ASEAN Information Portal--Asean News, Asean Top,Southeast Asia,news,tourism,business,culture,encyclopedia

HOME > Encyclopedia > BRICS
Published: 24 August,2023 | Updated: 24 August,2023

Evolution of BRICS

BRICS is a partnership of five leading emerging markets and developing countries, founded on historical bonds of friendship, solidarity and shared interests.  Together, the Federative Republic of Brazil, the Russian Federation, the Republic of India, the People’s Republic of China and the Republic of South Africa represent over 42% of the global population, 30% of the world’s territory, 23% of GDP and 18% of global trade.

The relations between BRICS countries pre-date the 2001 Goldman Sachs report that popularised the acronym when discussing the return of BRIC countries as leaders of the global economy.  One of the founding values of BRICS is the shared commitment to restructure the global political, economic, and financial architecture to be fair, balanced and representative, resting on the important pillars of multilateralism and international law.  In this context, the Leaders of Brazil, Russia, India and China countries first met informally on the margins of the G8 Outreach Summit in St Petersburg, Russia, in July 2006.

Shortly afterwards, BRIC was formalised with the first BRIC Foreign Ministers’ Meeting, held on the margins of the United Nations General Assembly in September 2006.  The First BRIC Summit followed in Yekaterinburg, Russia, in June 2009.  South Africa was invited to join BRICS in 2010 and attended the Third BRICS Summit, held in Sanya, China, in 2011.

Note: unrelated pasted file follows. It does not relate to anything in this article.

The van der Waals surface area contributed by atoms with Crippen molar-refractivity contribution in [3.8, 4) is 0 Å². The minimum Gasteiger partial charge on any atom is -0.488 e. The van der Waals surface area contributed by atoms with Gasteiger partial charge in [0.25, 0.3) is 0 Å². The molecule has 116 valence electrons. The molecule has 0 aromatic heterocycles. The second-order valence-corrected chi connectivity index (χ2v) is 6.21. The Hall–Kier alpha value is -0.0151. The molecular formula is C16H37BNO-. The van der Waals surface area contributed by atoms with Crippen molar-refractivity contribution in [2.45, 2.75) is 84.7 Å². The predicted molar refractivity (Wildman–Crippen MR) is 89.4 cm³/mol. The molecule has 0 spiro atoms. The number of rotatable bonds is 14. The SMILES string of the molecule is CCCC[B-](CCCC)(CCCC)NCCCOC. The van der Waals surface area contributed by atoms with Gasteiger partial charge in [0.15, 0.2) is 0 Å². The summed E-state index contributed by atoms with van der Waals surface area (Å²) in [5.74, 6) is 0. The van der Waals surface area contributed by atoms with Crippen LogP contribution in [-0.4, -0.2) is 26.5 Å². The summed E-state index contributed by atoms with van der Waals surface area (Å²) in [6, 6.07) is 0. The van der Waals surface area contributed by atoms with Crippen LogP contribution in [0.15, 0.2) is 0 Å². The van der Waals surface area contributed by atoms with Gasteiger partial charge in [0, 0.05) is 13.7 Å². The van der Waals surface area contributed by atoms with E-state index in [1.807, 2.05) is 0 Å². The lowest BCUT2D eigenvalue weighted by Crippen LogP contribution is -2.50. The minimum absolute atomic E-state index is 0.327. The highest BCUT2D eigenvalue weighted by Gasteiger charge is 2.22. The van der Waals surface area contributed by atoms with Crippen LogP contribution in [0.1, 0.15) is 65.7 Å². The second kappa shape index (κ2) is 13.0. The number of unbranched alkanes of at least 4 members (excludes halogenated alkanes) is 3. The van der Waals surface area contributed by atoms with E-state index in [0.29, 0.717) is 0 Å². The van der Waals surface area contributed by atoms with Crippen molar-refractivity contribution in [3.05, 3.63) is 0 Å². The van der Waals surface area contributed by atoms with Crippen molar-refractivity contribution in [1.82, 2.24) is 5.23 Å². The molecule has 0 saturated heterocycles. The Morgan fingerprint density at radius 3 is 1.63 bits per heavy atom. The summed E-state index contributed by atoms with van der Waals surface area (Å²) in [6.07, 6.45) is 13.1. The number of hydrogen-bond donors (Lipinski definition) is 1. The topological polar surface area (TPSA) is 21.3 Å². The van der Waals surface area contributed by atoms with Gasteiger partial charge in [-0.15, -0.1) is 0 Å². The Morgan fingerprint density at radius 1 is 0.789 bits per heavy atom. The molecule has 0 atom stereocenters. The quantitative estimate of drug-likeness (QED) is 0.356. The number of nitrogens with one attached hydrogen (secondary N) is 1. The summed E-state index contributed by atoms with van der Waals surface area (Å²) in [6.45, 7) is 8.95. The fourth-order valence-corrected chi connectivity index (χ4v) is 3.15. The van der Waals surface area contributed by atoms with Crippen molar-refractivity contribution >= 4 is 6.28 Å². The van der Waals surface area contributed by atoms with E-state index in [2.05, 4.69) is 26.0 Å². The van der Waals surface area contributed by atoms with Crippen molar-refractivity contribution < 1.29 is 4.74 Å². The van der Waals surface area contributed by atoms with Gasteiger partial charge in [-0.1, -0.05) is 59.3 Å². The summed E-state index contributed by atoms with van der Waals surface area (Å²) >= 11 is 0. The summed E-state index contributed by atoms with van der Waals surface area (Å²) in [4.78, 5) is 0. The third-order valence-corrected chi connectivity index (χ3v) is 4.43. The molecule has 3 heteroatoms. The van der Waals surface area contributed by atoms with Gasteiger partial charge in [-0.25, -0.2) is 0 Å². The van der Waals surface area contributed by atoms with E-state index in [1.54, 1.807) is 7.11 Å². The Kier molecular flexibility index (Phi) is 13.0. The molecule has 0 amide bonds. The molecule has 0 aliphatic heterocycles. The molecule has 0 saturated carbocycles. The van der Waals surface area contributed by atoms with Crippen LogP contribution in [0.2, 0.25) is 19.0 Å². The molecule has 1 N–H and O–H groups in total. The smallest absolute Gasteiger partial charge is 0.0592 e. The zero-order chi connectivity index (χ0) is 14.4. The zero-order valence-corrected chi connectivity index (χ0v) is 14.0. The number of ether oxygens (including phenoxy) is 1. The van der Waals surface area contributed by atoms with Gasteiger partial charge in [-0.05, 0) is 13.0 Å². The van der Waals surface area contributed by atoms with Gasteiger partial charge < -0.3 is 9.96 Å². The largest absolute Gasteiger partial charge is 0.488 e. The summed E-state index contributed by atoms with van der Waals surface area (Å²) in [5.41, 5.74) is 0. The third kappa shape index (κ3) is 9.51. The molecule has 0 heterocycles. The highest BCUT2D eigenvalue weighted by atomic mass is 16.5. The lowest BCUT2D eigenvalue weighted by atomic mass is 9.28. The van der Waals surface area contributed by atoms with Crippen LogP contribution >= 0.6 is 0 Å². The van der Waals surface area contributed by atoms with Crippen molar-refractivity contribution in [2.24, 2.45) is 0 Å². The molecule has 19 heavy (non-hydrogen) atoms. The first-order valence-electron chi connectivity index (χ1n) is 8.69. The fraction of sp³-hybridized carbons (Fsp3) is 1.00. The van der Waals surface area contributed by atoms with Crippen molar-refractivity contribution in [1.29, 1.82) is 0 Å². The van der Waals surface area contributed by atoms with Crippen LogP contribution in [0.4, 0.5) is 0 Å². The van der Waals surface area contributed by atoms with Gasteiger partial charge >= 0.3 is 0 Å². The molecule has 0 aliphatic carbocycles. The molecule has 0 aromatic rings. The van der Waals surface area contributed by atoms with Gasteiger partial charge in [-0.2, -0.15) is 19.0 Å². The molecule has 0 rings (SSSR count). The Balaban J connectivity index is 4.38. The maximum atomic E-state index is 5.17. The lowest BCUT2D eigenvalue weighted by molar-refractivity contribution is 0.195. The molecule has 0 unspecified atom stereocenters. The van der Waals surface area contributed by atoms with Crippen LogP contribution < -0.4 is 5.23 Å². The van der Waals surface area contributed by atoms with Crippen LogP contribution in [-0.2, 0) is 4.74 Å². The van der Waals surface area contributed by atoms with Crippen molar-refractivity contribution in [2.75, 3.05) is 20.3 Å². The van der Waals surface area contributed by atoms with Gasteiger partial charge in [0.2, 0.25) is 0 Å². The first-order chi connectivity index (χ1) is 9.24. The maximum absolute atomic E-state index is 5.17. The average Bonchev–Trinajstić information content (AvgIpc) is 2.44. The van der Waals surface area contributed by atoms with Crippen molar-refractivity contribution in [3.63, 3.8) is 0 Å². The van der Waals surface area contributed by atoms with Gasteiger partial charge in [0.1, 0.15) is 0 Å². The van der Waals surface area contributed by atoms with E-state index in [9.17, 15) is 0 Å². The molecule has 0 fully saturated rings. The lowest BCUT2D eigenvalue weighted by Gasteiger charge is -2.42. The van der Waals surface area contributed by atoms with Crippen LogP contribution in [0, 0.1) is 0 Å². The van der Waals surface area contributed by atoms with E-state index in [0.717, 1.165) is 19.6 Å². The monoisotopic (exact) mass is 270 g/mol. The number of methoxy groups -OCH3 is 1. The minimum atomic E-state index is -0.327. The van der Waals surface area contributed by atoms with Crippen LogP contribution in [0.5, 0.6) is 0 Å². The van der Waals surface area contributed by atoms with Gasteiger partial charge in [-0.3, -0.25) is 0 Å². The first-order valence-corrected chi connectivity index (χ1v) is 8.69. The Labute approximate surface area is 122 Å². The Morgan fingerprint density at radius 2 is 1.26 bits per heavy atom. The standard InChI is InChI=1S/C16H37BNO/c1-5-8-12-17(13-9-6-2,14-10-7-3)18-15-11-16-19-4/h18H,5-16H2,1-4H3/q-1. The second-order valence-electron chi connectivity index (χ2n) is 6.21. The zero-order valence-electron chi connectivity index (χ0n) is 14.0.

The BRICS partnership has grown in scope and depth with BRICS members exploring practical cooperation in a spirit of openness and solidarity to find mutual interests and common values.  Around 150 meetings are held annually across the three pillars of BRICS cooperation: political and security cooperation, financial and economic cooperation, and cultural and people-to-people cooperation.  Over 30 agreements and memoranda of understanding provide a legal foundation for cooperation in the areas as diverse as the Contingent Reserve Arrangement, customs, tax, interbank cooperation, culture, science, technology and innovation, agricultural research, energy efficiency, competition policy and diplomatic academies.